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Dividends and equitable treatment of pension schemes

Paul Brice Paul Brice

Is the pension scheme being treated in a reasonable and equitable manner when compared to shareholders and other stakeholders?

The Pensions Regulator is putting increased focus on this issue and it is important for employers and trustees to work together to reach a balanced outcome.

Dividends are a hot topic

Recent high-profile corporate failures have put a spotlight on whether the sponsors should have paid more into their pension schemes and less to their shareholders and other stakeholders. 

The Work & Pensions Committee has been asking some searching questions where sponsors pay large dividends, and The Pensions Regulator (TPR) has highlighted the growth in dividends relative to changes in pension deficit contributions and its expectations of how trustees will approach this when setting valuation assumptions. Dividends are likely to remain a key area of scrutiny by the Pensions Regulator – who may intervene where dividends are judged to be excessive.

What is the truth of the matter? How should we judge what is equitable? Is a large dividend necessarily inequitable?

Balancing multiple stakeholders

Every business has to manage its resources across a number of priorities including:

  • debt service costs
  • reinvestment in the business (potentially enhancing covenant strength)
  • pension deficit contributions
  • dividend distributions to shareholders.

TPR has had an increasing focus in recent years on ensuring the equitable treatment of stakeholders, and in particular the balance between dividends and deficit reduction contributions.

How should we assess what is equitable?

Quantifying what is equitable can be a matter of considerable judgement. It is not always easy to move beyond broad judgements of what seems ‘right’ or ‘fair’, and to reach a balanced quantitative conclusion.

To begin with, 'equitable' does not mean 'equal'. A 1:1 ratio of dividends to deficit contributions will rarely make sense, taking into account factors such as:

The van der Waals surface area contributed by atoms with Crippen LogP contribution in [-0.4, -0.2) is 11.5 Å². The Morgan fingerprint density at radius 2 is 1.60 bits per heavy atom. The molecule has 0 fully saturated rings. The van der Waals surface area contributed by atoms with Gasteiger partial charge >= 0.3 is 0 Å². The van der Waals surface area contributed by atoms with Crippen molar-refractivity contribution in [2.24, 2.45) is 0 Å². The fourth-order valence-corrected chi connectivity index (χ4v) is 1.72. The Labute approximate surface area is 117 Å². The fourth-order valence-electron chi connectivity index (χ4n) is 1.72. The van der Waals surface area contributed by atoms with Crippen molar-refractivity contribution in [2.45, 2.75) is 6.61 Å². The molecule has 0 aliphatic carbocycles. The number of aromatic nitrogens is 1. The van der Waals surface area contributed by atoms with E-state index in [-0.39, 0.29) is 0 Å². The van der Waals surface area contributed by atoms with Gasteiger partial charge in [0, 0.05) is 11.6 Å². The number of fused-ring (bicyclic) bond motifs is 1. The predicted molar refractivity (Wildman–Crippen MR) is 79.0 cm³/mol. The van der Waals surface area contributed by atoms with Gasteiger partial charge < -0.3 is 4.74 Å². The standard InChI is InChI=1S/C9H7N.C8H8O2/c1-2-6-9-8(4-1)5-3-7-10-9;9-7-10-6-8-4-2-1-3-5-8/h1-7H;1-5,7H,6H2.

• the covenant strength available
  • the size and track record of stakeholder investment in the business
  • the relative size of the scheme and sponsor, as well as the scheme’s maturity and investment strategy.

Matters can be complicated more by irregular or one-off dividends, or other forms of value extraction from a business, for example management charges or the sale of a business.

Whilst there are no hard and fast rules, there are a number of ways of analysing dividends to show whether pension schemes are being treated fairly. Importantly, we have used these successfully in discussing client cases with TPR.

What action should I take as a scheme trustee or corporate sponsor?

The risk is clear, whether regulatory, political or legislative. Where dividends are obviously out of line with long-run sponsor performance, or where there is a large disparity between dividends and pension contributions, trustees and sponsors alike should expect ever greater scrutiny, with all that means in terms of management time and effort, PR risk and scope for intervention.

The upcoming Pensions Bill could well pave the way for increased powers for TPR and it seems likely that the question of dividends will be among their priorities. This is not going to go away.

The answer is simple – engage in meaningful dialogue; understand the potential for perceived imbalance; analyse whether the dividend is indeed equitable; consider the potential implications if the analysis suggests that there is an argument that the dividend is not equitable; and reach a rational and agreed position between sponsor and trustees.

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